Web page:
Consider the pupil questionnaire employed by NFER. This appears to suffer from a number of weaknesses, especially in relation to its effort to explore children’s ‘Musical enjoyment and achievement’ (Lord et al., 2013, p. 45). For example, questions about In Harmony participation are framed – far too broadly – in terms of ‘music’ (such that responses about enjoying, learning or playing music may not necessarily relate to In Harmony activities at all). Secondly, the statements against which participating children are able to register their responses in respect of ‘musical enjoyment and achievement’ appear to have been framed in an exclusively positive way (e.g., ‘I am learning a lot in music’, ‘I like playing my instrument in class’, ‘I am able to play more difficult pieces now’), while the response options to such statements – ‘Yes a lot’, ‘Yes a bit’, ‘No’, ‘Not sure’ and ‘No response’ – are also somewhat skewed towards the elicitation of agreement. The pupil questionnaire thus appears to have provided only minimal scope for children to register their disengagement/dislike and no scope at all for the elaboration of any criticisms.
It is also worth noting that children’s own words are conspicuous by their relative absence across the two NFER reports. When verbatim quotations are offered to help illuminate and substantiate key claims, the overwhelming majority issue from school heads and teachers (15 quotes), parents and grandparents (seven quotes) or else In Harmony managers and tutors (five quotes). Children’s reflections, meanwhile, are cited on just two occasions across both reports and in each case they take the form of endorsements (one in relation to music learning, another to a child’s membership of a project steering group). Such an under-representation of children’s reflections is quite surprising given that more interviews were undertaken with them (38 in total) than any other stakeholder group (22 parents, 20 heads/teachers and 12 In Harmony managers/tutors; see Lord et al., 2013, p. 47).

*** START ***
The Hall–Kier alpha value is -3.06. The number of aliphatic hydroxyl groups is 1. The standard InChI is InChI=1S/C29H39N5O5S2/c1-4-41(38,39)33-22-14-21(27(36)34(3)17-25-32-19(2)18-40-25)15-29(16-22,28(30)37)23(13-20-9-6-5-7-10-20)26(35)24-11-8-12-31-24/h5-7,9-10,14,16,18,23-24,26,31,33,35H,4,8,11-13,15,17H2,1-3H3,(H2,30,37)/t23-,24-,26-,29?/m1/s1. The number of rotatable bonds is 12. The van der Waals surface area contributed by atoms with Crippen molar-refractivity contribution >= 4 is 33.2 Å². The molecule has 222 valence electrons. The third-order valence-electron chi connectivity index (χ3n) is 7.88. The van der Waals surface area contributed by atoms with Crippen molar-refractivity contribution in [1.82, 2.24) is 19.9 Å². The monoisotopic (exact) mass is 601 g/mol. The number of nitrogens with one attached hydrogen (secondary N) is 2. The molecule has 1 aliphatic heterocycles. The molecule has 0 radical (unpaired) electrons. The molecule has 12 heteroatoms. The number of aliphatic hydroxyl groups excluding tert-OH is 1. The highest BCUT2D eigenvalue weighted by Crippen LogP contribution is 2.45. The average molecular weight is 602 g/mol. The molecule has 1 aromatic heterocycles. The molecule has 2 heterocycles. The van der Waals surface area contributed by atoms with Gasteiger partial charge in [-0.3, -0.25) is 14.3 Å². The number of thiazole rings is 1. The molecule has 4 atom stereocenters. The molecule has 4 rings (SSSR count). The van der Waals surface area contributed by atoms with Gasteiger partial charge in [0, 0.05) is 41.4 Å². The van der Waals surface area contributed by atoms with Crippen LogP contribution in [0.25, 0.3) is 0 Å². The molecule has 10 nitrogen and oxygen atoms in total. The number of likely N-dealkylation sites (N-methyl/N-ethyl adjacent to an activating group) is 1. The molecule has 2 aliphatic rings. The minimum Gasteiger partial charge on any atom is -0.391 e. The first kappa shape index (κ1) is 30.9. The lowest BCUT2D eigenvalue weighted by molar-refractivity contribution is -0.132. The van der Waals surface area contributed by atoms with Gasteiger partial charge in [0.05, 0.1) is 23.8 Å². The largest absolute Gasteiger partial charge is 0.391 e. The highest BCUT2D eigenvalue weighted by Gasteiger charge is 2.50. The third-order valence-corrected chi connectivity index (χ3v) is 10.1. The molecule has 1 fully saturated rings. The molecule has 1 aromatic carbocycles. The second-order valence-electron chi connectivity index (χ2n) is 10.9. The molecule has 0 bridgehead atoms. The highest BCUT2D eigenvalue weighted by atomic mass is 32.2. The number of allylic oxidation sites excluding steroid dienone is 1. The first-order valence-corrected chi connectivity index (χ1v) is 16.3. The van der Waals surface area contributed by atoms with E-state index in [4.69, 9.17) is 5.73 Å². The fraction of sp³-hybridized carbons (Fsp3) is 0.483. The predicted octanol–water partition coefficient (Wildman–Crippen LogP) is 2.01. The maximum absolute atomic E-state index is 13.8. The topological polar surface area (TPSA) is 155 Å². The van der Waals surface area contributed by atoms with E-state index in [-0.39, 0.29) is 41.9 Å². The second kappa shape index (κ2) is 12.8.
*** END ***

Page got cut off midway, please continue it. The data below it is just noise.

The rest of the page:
Building on these critical appraisals of Sistema evaluations, Anna Bull, Mark Taylor and I have just published a new article, also in the BJME, entitled “Who watches the watchmen? Evaluating evaluations of El Sistema.” We bring together my knowledge of the Sistema field with Mark and Anna’s expertise in quantitative and qualitative methods respectively, and look closely at evaluations of El Sistema in Venezuela and Aotearoa. We conclude that these studies display an alignment with advocacy rather than explorative research, and that evaluations should therefore be examined through a critical lens rather than their conclusions taken as given.
Something that emerges from observing a range of evaluations of El Sistema and spinoff programs is a consistent pattern of over-claiming. It is not a problem with one or two studies, an isolated or random flaw, but rather a feature of the field that has been present for over two decades, since the first evaluations of El Sistema in Venezuela in 1996 (see my recent article with Ana Lucía Frega). This suggests that there is something in the nature of the process that generates overly optimistic findings. The Sistema field has always been distinguished by idealization and hyperbolic claims, and with only a couple of exceptions, evaluations have done little to temper idealistic visions with a dose of realism. For this reason, independent critical studies are essential in order to provide some balance in the field.
Anyone interested in reading our article may contact me directly at firstname.lastname@example.org. Alternatively you can wait until it is published officially in the BJME later this year.